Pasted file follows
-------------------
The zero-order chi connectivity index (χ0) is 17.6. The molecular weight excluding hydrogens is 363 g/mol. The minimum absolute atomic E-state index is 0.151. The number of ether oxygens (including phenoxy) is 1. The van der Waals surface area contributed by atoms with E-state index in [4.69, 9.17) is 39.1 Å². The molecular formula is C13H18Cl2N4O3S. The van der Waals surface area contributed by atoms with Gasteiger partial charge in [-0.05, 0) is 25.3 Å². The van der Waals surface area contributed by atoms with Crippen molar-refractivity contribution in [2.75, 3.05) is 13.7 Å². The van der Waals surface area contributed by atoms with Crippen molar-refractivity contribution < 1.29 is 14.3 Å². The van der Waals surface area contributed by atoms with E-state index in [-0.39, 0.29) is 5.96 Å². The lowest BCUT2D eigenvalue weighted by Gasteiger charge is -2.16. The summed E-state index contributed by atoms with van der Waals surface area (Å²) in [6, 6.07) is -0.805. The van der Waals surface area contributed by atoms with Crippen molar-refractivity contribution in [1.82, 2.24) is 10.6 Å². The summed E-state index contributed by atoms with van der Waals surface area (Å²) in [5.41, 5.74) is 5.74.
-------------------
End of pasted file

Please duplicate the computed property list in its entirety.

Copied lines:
The zero-order chi connectivity index (χ0) is 17.6. The molecular weight excluding hydrogens is 363 g/mol. The minimum absolute atomic E-state index is 0.151. The number of ether oxygens (including phenoxy) is 1. The van der Waals surface area contributed by atoms with E-state index in [4.69, 9.17) is 39.1 Å². The molecular formula is C13H18Cl2N4O3S. The van der Waals surface area contributed by atoms with Gasteiger partial charge in [-0.05, 0) is 25.3 Å². The van der Waals surface area contributed by atoms with Crippen molar-refractivity contribution in [2.75, 3.05) is 13.7 Å². The van der Waals surface area contributed by atoms with Crippen molar-refractivity contribution < 1.29 is 14.3 Å². The van der Waals surface area contributed by atoms with E-state index in [-0.39, 0.29) is 5.96 Å². The lowest BCUT2D eigenvalue weighted by Gasteiger charge is -2.16. The summed E-state index contributed by atoms with van der Waals surface area (Å²) in [6, 6.07) is -0.805. The van der Waals surface area contributed by atoms with Crippen molar-refractivity contribution in [1.82, 2.24) is 10.6 Å². The summed E-state index contributed by atoms with van der Waals surface area (Å²) in [5.41, 5.74) is 5.74.